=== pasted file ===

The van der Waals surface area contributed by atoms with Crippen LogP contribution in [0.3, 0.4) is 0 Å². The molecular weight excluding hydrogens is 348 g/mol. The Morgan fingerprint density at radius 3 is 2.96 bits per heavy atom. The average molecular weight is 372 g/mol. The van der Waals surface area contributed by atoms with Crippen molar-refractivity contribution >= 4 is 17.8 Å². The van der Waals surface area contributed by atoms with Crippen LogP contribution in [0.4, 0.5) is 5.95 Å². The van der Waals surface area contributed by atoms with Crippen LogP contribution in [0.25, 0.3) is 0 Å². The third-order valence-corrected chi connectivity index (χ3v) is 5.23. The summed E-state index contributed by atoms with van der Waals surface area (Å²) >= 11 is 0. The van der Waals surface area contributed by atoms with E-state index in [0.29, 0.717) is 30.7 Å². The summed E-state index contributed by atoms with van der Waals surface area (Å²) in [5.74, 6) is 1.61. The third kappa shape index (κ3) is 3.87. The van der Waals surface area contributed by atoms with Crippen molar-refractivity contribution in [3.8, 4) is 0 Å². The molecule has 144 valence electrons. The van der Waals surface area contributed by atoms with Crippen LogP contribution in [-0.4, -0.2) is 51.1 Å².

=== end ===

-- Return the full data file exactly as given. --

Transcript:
The van der Waals surface area contributed by atoms with Crippen LogP contribution in [0.3, 0.4) is 0 Å². The molecular weight excluding hydrogens is 348 g/mol. The Morgan fingerprint density at radius 3 is 2.96 bits per heavy atom. The average molecular weight is 372 g/mol. The van der Waals surface area contributed by atoms with Crippen molar-refractivity contribution >= 4 is 17.8 Å². The van der Waals surface area contributed by atoms with Crippen LogP contribution in [0.4, 0.5) is 5.95 Å². The van der Waals surface area contributed by atoms with Crippen LogP contribution in [0.25, 0.3) is 0 Å². The third-order valence-corrected chi connectivity index (χ3v) is 5.23. The summed E-state index contributed by atoms with van der Waals surface area (Å²) >= 11 is 0. The van der Waals surface area contributed by atoms with E-state index in [0.29, 0.717) is 30.7 Å². The summed E-state index contributed by atoms with van der Waals surface area (Å²) in [5.74, 6) is 1.61. The third kappa shape index (κ3) is 3.87. The van der Waals surface area contributed by atoms with Crippen molar-refractivity contribution in [3.8, 4) is 0 Å². The molecule has 144 valence electrons. The van der Waals surface area contributed by atoms with Crippen LogP contribution in [-0.4, -0.2) is 51.1 Å².